- The National Labor Relations Board (NLRB) Dec. 12 approved a settlement agreement involving McDonald's franchise workers that also absolved the corporation from joint employment responsibility for certain alleged labor violations, the agency said in a press release.
- The 2-1 ruling approved a roughly $170,000 settlement between McDonald's operators and their employees, Bloomberg Law reported. The groups claimed that McDonald's fired workers for engaging in union activity.
- This ruling suggests it's unlikely the agency will punish franchisers for the violations of their operators in the future, per Bloomberg Law.
McDonald's victory could protect other restaurants from liability for operators' infractions in the future — a win for chains and a serious blow to labor groups.
The 20 employees who filed charges against McDonald's in 2012 hoped to hold the fast food giant responsible for what alleged retaliation against employees looking to unionize. But McDonald's argued that it doesn't employ those workers directly because 95% of its U.S. system is owned and operated by franchisees.
This particular battle had become a symbol of the American fast food worker's struggle for agency, and the ruling may inform future disputes — and have other major chains breathing a sigh of relief. Whether the ruling will discourage other fast food employees from naming other companies in labor suits is unclear. Still, in today's talent-strapped market, restaurant experts say employers need to be seen as progressive and supportive of employee welfare to attract and retain workers.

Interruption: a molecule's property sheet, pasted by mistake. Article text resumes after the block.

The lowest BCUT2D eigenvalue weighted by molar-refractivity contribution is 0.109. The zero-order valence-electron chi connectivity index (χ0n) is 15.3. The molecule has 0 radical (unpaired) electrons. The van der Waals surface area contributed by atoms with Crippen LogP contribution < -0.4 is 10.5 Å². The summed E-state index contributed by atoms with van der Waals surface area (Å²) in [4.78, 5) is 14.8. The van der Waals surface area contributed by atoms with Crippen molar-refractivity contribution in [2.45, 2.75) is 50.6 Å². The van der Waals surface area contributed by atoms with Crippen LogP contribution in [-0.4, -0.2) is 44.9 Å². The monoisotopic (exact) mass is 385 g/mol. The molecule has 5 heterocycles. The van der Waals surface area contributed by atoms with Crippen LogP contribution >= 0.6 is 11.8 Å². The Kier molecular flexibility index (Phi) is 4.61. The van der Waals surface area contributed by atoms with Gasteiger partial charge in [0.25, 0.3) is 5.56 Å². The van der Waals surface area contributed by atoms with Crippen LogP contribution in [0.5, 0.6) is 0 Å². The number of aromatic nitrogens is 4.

This is a battle McDonald's appears to be losing. The company has faced a recent slew of sexual harassment suits claiming the chain has "systemic" issues and ignores complaints from workers. It also was sued in November by 17 employees for failing to address workplace violence at its restaurants.
In one of the larger cases this year, workers filed a suit claiming that a Bay Area franchiser violated overtime and meal and rest break requirements, and sued both the operator and McDonald's as joint employers. The employees argued that McDonald's computer system, which is used for timekeeping, was involved in the violations, so corporate should be on the hook. While the franchiser paid employees $235,000 in a settlement, a federal judge said the corporate entity's oversight of store workers was on brand management and quality control issues, not day-to-day operations.
While these decisions may signal that McDonald's can avoid monetary damage, the brand's image could suffer among both customers and prospective employees.